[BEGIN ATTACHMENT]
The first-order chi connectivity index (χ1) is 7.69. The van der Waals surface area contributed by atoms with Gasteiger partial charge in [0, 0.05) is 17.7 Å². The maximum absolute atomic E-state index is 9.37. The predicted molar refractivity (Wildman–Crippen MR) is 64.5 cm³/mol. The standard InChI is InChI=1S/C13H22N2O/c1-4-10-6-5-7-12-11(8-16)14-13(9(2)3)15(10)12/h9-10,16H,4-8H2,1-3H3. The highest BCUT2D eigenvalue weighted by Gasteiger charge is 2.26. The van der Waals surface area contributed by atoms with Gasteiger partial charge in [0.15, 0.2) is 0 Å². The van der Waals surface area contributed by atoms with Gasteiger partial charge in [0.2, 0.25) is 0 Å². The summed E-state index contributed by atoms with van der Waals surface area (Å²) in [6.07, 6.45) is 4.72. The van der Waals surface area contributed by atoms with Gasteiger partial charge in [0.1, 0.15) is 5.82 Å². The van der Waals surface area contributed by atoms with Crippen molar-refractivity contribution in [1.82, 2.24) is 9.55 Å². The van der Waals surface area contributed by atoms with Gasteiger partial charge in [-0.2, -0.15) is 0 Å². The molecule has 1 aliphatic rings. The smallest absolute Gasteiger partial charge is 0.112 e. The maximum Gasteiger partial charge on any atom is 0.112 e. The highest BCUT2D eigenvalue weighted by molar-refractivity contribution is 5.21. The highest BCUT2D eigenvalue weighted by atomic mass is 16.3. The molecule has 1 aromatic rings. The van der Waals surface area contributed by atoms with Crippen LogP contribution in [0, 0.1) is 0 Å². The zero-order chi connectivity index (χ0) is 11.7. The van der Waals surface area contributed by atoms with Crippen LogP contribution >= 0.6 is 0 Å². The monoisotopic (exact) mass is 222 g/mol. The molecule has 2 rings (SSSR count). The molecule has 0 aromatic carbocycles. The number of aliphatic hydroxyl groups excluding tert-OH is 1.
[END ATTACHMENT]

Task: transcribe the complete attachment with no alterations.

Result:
The first-order chi connectivity index (χ1) is 7.69. The van der Waals surface area contributed by atoms with Gasteiger partial charge in [0, 0.05) is 17.7 Å². The maximum absolute atomic E-state index is 9.37. The predicted molar refractivity (Wildman–Crippen MR) is 64.5 cm³/mol. The standard InChI is InChI=1S/C13H22N2O/c1-4-10-6-5-7-12-11(8-16)14-13(9(2)3)15(10)12/h9-10,16H,4-8H2,1-3H3. The highest BCUT2D eigenvalue weighted by Gasteiger charge is 2.26. The van der Waals surface area contributed by atoms with Gasteiger partial charge in [0.15, 0.2) is 0 Å². The van der Waals surface area contributed by atoms with Gasteiger partial charge in [0.2, 0.25) is 0 Å². The summed E-state index contributed by atoms with van der Waals surface area (Å²) in [6.07, 6.45) is 4.72. The van der Waals surface area contributed by atoms with Gasteiger partial charge in [0.1, 0.15) is 5.82 Å². The van der Waals surface area contributed by atoms with Crippen molar-refractivity contribution in [1.82, 2.24) is 9.55 Å². The van der Waals surface area contributed by atoms with Gasteiger partial charge in [-0.2, -0.15) is 0 Å². The molecule has 1 aliphatic rings. The smallest absolute Gasteiger partial charge is 0.112 e. The maximum Gasteiger partial charge on any atom is 0.112 e. The highest BCUT2D eigenvalue weighted by molar-refractivity contribution is 5.21. The highest BCUT2D eigenvalue weighted by atomic mass is 16.3. The molecule has 1 aromatic rings. The van der Waals surface area contributed by atoms with Crippen LogP contribution in [0, 0.1) is 0 Å². The zero-order chi connectivity index (χ0) is 11.7. The van der Waals surface area contributed by atoms with Crippen LogP contribution >= 0.6 is 0 Å². The monoisotopic (exact) mass is 222 g/mol. The molecule has 2 rings (SSSR count). The molecule has 0 aromatic carbocycles. The number of aliphatic hydroxyl groups excluding tert-OH is 1.